Despite her books being marketed as ‘romantic fiction’ her novels do not fit comfortably into this genre although in the early 1960s she did write classic romantic novels under the name of Catherine Marchant.
Her central character is as likely to be male as female, her heroes and heroines rarely get their man or woman – and she often introduces some twist of fate to make the central character continue to suffer or to be denied true happiness. Kathleen Jones tells us that when asked if she saw herself as a romantic novelist C retorted ‘What nonsense, My books are social histories of the North – full of reality and no fancy frills’.

CC has been described as a champion of the working class, ‘the voice of the North as Dickens was the literary presenter of London’. Her work is a graphic portrayal of the lives of the working classes in 19th and early 20th centuries. Kathleen Jones again,‘She resisted sentimentality and wrote plainly without avoiding unpleasant fictional truths. Her novels had firm moral foundation despite the violence, sadism, cruelty and sexual perversion … she showed the best as well as the worst in human beings’. CC’s novels somewhat mirror her own life as she believed it was possible to escape and rise above the poverty and shame as she herself had done – but at a price.
In my teens and early 20s I was an avid fan of CC’s novels but later my literary tastes, with most of my generation, moved on from enjoyment of the drudgery of the ‘clogs and shawl’ narratives of the past to novels depicting present day society, a more equal society in which women were no longer depicted as subservient but as successful entrepreneurs, in control of their own destiny – as in Barbara Taylor Bradford’s ‘Woman of Substance’; women who took control of their lives as in the novels of Margaret Drabble and Margaret Forster. Kathleen Jones tells us that CC was not a supporter of feminism and saw it as ‘women wanting to be like men’ despite believing that ‘most women could buy a man at one end of the street and sell him at the other!’

My generation had found ‘The Women’s Room’ by Marilyn French ultimately inspiring and Erica Jong’s ‘Fear of Flying’ liberating and Germaine Greer’s Female Eunuch had almost been our bible so it was with some reservation that I faced the prospect of revisiting CC’s work more than 30 years on.
However, at times the quality of the writing produced by this uneducated, working class woman and the ability of her stories, particularly some of the earlier novels, to grip and enthral and continue to weave their magic - even after all this time - is remarkable.

Although the calibre of the writing did not compare, I was reminded on more than one occasion of the Booker prize-winner Pat Barker’s novel ‘Union Street’ – a gritty novel of working class life, set in Middlesbrough. I recommend in particular Fenwick Houses’ written in 1960 and dealing with issues surrounding illegitimacy, incest and domestic violence and ‘The Long Corridor’ published in 1965 in which a sexually transmitted disease within the context of a loveless marriage is handled with compassion and understanding. At no time is CC  judgemental and the matter-of-fact way in which she introduces this forbidden topic shows that she was way ahead of her time.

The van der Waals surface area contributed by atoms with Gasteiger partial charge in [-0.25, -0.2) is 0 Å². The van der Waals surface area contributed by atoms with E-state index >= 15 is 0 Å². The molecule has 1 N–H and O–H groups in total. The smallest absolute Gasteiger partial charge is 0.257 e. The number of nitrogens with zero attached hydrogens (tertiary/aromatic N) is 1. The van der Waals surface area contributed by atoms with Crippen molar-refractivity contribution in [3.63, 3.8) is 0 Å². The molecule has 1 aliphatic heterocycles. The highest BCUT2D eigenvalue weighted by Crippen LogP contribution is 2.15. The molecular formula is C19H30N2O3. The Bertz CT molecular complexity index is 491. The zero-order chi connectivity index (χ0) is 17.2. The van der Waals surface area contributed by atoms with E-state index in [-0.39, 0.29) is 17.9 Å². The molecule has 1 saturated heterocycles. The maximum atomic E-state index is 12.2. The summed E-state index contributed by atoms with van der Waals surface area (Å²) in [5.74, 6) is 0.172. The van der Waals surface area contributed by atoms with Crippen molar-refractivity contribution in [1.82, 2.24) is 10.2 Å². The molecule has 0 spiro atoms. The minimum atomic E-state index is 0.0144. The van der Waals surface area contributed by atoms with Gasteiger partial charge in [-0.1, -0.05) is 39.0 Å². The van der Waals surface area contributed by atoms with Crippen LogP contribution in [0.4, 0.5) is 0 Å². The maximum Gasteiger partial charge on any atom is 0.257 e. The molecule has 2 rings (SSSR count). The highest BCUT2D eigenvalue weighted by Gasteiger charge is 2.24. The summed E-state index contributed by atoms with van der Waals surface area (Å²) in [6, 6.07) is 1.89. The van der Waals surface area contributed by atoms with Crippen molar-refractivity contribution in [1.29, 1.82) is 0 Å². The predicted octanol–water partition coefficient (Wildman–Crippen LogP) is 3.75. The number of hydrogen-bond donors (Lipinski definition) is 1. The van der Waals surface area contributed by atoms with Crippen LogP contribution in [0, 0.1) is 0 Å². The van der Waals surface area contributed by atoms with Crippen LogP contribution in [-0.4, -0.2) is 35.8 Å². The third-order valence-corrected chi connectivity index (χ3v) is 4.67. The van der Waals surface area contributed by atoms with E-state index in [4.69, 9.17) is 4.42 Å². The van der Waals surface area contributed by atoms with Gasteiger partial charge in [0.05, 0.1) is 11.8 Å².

Recently  I watched a BBC4 programme which proclaimed that the North became THE cultural powerhouse of the 1960s and that the trends in literature, theatre and film of the time confirmed this hypothesis.

As evidence, novels such as Alan Sillitoe’s ‘Saturday Night and Sunday Morning’ which showed the factory floor as a dynamic place to be, a place which gave economic freedom to its workers; Keith Waterhouse’s ‘Billy Liar’ which introduced a new sort of Northern woman – carefree, ruthless, free-spirited; Shelagh Delaney’s ‘Taste of Honey’ which started life as a play and was eventually filmed with Rita Tushingham playing the female lead as an exuberant young woman with a sex life; and the start of the soap, Coronation Street which brought the North into national prominence.
But where was CC in the midst of this celebration of an up and coming Northern cultural excellence? The BBC programme described Northern culture in the 1960s as ‘schizophrenic’ – an amalgam of ‘we can do anything versus get on with it’.

The afore-mentioned writers, mostly male I trust you’ve noticed – belong to the former set, whereas I suspect CC, perhaps BECAUSE of her popularity rather than despite it, can be categorised as the latter and her novels seen as depicting the ‘get on with it’ attitude were not considered worthy enough to be part of this celebration of newly described Northern culture.
Ironically, as CC’s biographer Kathleen Jones informs us, in 1957 CC began a novel entitled ‘Bonny Dawn’ – a new departure for C as it was a contemporary novel with the action taking place during a single day, a day in which an innocent dawn encounter sparks off a series of incidents that reveal terrible secrets festering beneath a veneer of respectability, including child abuse, illegitimacy and homosexuality – a taboo subject at the time.

Her publisher, Macdonald, held back publication, arguing that it was not the kind of novel her readers had come to expect of her. It was 1996 before it finally appeared in print. One can only wonder what the reaction would have been had it been published – obviously it would have caused a stir, dealing as it did with rarely talked about contemporary social problems – much as John Braine’s ‘Room at the Top’ or Stan Barstow’s ‘A Kind of Loving’ did at the time. Had it been published shortly after it was written it might have catapulted C out of the ‘romantic genre’ that she had been slotted into and increased her standing as a writer of serious issue-based novels and hence completely changed the course of her subsequent writing career.